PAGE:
First Form Latin is available in a complete set, which includes a DVD lesson set, flash cards, teachers' manual, answer key and workbook. Heads up: you'll find it for less on the Rainbow Resource or CBD website than from the publisher. …
If parents handcuffed their 5-year-old for throwing a tantrum, it would be called child abuse. How is this OK if police...
Posted by Practical Homeschooling on Monday, May 4, 2015 My note: It really sounds as though this child needs school-at-home via the internet, or an alternative placement. For them to allow the situation to escalate so shows that they have lost control. The problem with the he-said she-said in incidents like this is that often, the teachers are goading the children, or do not know how to deal with meltdowns before they escalate, or the child is placed in the cheapest environment possible and the teacher is overwhelmed but well-meaning. You just can't tell from an article in the news.
I just bought these binders for Woodjie and Rose. I can pop the day's worksheets into their folders. The children decided where they wanted their tabs, and Rose has already decorated her binder. It seems every year we have to come up with some new system. This will keep five subjects organized - the others are either not workbook-related or are the subjects in which we use LIFEPACs.
Don't let the easy-to-read text fool you. This isn't a book just for kids. This is a powerful work you won't be able to put down. It will affect you.
You might remember Lee Strobel as the author of the Case for Christ. The Case for Grace for Kids book is not written in the same logical, step-by-step manner. It's a more emotional work that will appeal especially to your eight- to fifteen-year-old. God's grace changes lives and gives even children the power to do what's right and to live better lives.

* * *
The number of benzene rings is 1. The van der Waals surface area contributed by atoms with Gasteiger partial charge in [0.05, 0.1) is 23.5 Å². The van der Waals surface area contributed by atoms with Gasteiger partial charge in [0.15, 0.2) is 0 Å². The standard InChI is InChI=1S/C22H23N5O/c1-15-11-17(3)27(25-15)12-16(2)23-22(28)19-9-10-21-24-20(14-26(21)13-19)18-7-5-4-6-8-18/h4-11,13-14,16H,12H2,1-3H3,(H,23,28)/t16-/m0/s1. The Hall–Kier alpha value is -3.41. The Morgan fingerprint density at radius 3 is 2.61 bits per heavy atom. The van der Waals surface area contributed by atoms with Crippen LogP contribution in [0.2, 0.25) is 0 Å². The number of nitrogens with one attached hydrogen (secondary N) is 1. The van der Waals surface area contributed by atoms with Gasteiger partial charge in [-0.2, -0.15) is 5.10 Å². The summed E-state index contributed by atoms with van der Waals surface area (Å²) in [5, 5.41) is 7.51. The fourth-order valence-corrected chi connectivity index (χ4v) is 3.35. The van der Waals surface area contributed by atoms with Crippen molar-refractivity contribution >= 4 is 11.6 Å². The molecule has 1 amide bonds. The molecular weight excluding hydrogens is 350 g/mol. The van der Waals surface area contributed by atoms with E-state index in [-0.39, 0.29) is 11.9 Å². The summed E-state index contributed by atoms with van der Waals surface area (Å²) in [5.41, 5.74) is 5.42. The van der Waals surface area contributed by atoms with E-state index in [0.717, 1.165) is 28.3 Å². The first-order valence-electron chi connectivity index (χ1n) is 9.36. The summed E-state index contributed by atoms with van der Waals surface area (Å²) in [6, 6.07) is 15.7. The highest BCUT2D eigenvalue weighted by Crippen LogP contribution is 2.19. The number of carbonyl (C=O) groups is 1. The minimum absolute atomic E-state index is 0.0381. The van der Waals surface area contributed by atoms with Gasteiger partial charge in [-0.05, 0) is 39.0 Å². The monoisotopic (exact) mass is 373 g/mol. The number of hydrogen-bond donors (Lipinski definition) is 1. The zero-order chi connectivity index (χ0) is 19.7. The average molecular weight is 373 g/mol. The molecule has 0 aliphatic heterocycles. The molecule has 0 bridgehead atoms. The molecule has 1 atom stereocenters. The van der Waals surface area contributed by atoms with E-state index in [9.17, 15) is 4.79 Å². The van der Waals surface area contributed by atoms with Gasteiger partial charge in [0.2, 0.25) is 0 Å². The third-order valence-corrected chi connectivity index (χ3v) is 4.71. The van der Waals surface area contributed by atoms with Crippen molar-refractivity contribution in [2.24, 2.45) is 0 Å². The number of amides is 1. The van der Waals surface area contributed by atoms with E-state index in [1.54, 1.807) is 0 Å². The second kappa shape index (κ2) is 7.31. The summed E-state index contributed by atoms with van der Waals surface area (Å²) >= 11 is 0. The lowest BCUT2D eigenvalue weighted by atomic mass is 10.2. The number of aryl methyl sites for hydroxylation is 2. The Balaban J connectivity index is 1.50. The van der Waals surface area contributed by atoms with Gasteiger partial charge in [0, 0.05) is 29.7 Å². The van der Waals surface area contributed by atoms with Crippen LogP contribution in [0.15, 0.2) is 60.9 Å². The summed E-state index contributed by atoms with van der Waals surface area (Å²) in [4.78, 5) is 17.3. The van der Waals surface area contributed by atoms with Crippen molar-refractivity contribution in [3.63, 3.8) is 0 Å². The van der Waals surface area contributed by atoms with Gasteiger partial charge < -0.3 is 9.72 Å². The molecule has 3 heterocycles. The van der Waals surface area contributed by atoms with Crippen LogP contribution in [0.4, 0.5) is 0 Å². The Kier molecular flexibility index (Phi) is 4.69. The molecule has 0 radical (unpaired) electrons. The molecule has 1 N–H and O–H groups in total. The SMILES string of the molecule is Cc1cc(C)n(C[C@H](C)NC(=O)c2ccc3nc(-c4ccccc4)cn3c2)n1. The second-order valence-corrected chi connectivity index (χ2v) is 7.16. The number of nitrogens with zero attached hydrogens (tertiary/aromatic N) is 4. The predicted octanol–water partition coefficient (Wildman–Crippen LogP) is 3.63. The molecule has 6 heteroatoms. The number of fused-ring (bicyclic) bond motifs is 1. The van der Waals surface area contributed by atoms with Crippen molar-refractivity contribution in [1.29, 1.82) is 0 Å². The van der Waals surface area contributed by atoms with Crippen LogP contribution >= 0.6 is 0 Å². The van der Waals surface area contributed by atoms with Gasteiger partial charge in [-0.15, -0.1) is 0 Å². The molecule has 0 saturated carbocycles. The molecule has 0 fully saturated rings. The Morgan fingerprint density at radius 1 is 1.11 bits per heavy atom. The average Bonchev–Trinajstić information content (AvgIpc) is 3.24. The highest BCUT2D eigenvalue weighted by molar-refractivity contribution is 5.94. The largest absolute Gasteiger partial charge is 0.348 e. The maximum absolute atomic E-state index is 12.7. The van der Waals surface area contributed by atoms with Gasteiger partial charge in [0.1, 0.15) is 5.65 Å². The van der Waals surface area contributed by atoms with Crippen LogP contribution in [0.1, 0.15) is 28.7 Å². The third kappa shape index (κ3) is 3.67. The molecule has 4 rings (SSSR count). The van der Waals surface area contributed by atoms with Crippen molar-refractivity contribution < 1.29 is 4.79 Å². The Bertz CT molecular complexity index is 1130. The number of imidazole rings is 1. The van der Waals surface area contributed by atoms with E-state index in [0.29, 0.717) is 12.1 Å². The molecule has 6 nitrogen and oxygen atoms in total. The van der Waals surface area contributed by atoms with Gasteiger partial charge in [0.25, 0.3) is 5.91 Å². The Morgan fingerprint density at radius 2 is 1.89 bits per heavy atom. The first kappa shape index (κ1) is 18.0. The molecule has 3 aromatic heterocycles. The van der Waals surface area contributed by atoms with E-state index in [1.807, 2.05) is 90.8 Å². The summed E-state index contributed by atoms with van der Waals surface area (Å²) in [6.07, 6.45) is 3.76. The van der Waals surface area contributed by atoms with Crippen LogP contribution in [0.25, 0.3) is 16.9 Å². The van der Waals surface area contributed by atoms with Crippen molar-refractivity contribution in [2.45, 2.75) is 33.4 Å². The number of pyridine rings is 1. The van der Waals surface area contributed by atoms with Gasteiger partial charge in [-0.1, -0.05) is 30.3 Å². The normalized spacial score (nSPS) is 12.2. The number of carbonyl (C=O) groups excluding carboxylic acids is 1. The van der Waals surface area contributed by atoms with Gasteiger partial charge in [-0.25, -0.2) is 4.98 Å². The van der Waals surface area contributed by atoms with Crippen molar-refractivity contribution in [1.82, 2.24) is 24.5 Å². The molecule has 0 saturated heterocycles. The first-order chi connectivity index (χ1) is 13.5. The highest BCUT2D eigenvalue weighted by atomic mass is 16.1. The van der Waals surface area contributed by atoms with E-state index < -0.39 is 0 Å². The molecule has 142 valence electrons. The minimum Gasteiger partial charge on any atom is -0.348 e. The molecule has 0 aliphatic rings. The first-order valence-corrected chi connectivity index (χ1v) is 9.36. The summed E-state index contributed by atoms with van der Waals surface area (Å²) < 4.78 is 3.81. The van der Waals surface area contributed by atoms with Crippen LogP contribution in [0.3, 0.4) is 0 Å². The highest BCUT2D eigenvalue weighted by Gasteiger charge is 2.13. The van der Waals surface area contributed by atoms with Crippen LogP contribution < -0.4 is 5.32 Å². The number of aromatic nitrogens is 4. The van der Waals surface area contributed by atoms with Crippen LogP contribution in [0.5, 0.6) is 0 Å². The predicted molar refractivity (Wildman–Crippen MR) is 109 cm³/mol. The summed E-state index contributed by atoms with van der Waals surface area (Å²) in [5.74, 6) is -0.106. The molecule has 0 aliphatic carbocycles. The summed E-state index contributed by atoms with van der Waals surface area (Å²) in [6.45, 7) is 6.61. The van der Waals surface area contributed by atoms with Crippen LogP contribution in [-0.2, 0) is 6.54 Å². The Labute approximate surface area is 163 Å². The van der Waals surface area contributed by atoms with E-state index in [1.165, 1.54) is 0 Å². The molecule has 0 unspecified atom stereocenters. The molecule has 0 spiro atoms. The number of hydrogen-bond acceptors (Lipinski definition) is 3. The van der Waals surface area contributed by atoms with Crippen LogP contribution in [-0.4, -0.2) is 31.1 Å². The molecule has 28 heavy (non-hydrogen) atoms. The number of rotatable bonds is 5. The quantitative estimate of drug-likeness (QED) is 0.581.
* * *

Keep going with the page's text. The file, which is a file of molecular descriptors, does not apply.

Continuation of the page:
It's 167 pages, but it won't take long to get through as it's written at a third-grade reading level. I found myself spending longer than I meant to in one sitting with this book. My favourite story is the one about Stephanie and the story of what happened after her mother abandoned her. I don't usually snuffle through stories in kids' books, but this one made me cry!
I'd recommend this book especially for preteens. Although the …
The BJU Bible Curriculum is pretty densely-packed stuff considering the grade level. We have the Third Edition because that's what Emperor and Elf used when they were little. I just bought new workbooks to go with it several years ago. I've taken a look at the fourth edition, and aside from a few minor changes, it's the same quality program. Here are some sample pages if you're interested.
What I like about the curriculum is that every effort is made to be as detailed as possible for young people. Even second-graders can learn some of the books and the order in which they go in the Bible. As we go through this curriculum, Rose and Woodjie will learn a bit about how to look up verses. They just got their very own Bibles and are excited about this class.
Because it's intensely language-based and Woodjie is autistic, it might take us more than a year to get through. We'll see how it goes. I am hoping he can read the book that goes with the curriculum a…